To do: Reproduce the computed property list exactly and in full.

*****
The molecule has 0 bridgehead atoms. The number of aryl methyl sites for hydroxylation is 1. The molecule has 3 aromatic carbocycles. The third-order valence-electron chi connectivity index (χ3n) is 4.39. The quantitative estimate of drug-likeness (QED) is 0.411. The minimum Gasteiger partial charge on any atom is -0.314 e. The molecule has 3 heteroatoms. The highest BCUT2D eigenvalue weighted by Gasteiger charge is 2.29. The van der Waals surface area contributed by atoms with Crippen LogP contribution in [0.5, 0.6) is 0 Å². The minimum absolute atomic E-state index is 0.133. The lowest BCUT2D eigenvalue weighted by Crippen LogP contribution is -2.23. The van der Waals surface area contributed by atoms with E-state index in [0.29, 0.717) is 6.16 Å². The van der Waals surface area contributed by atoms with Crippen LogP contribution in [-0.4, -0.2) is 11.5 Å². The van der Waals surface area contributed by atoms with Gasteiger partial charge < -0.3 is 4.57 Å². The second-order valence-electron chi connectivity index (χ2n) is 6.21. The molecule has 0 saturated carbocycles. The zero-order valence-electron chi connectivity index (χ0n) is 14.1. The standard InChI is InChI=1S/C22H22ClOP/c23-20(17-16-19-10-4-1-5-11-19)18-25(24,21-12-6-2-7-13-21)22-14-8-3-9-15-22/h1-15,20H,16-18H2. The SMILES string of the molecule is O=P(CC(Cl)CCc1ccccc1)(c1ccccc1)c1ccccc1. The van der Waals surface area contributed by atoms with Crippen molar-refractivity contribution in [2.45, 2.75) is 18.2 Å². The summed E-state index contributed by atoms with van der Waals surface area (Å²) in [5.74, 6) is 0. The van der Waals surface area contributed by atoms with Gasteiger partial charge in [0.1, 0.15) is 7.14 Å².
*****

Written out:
The molecule has 0 bridgehead atoms. The number of aryl methyl sites for hydroxylation is 1. The molecule has 3 aromatic carbocycles. The third-order valence-electron chi connectivity index (χ3n) is 4.39. The quantitative estimate of drug-likeness (QED) is 0.411. The minimum Gasteiger partial charge on any atom is -0.314 e. The molecule has 3 heteroatoms. The highest BCUT2D eigenvalue weighted by Gasteiger charge is 2.29. The van der Waals surface area contributed by atoms with Crippen LogP contribution in [0.5, 0.6) is 0 Å². The minimum absolute atomic E-state index is 0.133. The lowest BCUT2D eigenvalue weighted by Crippen LogP contribution is -2.23. The van der Waals surface area contributed by atoms with E-state index in [0.29, 0.717) is 6.16 Å². The van der Waals surface area contributed by atoms with Crippen LogP contribution in [-0.4, -0.2) is 11.5 Å². The van der Waals surface area contributed by atoms with Gasteiger partial charge < -0.3 is 4.57 Å². The second-order valence-electron chi connectivity index (χ2n) is 6.21. The molecule has 0 saturated carbocycles. The zero-order valence-electron chi connectivity index (χ0n) is 14.1. The standard InChI is InChI=1S/C22H22ClOP/c23-20(17-16-19-10-4-1-5-11-19)18-25(24,21-12-6-2-7-13-21)22-14-8-3-9-15-22/h1-15,20H,16-18H2. The SMILES string of the molecule is O=P(CC(Cl)CCc1ccccc1)(c1ccccc1)c1ccccc1. The van der Waals surface area contributed by atoms with Crippen molar-refractivity contribution in [2.45, 2.75) is 18.2 Å². The summed E-state index contributed by atoms with van der Waals surface area (Å²) in [5.74, 6) is 0. The van der Waals surface area contributed by atoms with Gasteiger partial charge in [0.1, 0.15) is 7.14 Å².